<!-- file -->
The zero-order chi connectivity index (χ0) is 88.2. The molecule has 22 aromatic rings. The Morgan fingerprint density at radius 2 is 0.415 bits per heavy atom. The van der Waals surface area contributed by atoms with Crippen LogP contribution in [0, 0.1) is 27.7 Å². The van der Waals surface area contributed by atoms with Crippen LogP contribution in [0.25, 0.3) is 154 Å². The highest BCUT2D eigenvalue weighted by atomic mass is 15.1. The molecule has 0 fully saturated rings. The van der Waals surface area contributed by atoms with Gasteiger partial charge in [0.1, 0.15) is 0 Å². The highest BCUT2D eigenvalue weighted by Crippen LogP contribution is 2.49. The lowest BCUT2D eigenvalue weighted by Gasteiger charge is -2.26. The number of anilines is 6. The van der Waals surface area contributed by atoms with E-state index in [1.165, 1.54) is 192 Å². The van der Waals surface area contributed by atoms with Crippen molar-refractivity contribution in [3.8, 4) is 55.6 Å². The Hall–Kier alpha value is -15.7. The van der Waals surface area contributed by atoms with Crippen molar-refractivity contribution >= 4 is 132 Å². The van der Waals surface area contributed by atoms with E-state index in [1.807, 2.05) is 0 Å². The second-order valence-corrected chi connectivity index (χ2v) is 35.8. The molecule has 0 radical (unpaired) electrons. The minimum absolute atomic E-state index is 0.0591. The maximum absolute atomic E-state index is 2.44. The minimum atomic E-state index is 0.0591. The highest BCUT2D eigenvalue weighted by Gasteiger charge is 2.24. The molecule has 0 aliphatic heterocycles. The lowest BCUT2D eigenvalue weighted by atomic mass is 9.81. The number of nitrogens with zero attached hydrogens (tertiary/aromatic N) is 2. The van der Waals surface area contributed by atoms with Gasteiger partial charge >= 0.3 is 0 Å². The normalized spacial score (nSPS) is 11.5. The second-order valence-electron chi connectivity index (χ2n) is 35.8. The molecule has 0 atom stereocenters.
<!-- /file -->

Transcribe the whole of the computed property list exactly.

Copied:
The zero-order chi connectivity index (χ0) is 88.2. The molecule has 22 aromatic rings. The Morgan fingerprint density at radius 2 is 0.415 bits per heavy atom. The van der Waals surface area contributed by atoms with Crippen LogP contribution in [0, 0.1) is 27.7 Å². The van der Waals surface area contributed by atoms with Crippen LogP contribution in [0.25, 0.3) is 154 Å². The highest BCUT2D eigenvalue weighted by atomic mass is 15.1. The molecule has 0 fully saturated rings. The van der Waals surface area contributed by atoms with Gasteiger partial charge in [0.1, 0.15) is 0 Å². The highest BCUT2D eigenvalue weighted by Crippen LogP contribution is 2.49. The lowest BCUT2D eigenvalue weighted by Gasteiger charge is -2.26. The number of anilines is 6. The van der Waals surface area contributed by atoms with E-state index in [1.165, 1.54) is 192 Å². The van der Waals surface area contributed by atoms with Crippen molar-refractivity contribution in [3.8, 4) is 55.6 Å². The Hall–Kier alpha value is -15.7. The van der Waals surface area contributed by atoms with Crippen molar-refractivity contribution >= 4 is 132 Å². The van der Waals surface area contributed by atoms with E-state index in [1.807, 2.05) is 0 Å². The second-order valence-corrected chi connectivity index (χ2v) is 35.8. The molecule has 0 radical (unpaired) electrons. The minimum absolute atomic E-state index is 0.0591. The maximum absolute atomic E-state index is 2.44. The minimum atomic E-state index is 0.0591. The highest BCUT2D eigenvalue weighted by Gasteiger charge is 2.24. The molecule has 0 aliphatic heterocycles. The lowest BCUT2D eigenvalue weighted by atomic mass is 9.81. The number of nitrogens with zero attached hydrogens (tertiary/aromatic N) is 2. The van der Waals surface area contributed by atoms with Gasteiger partial charge >= 0.3 is 0 Å². The normalized spacial score (nSPS) is 11.5. The second-order valence-electron chi connectivity index (χ2n) is 35.8. The molecule has 0 atom stereocenters.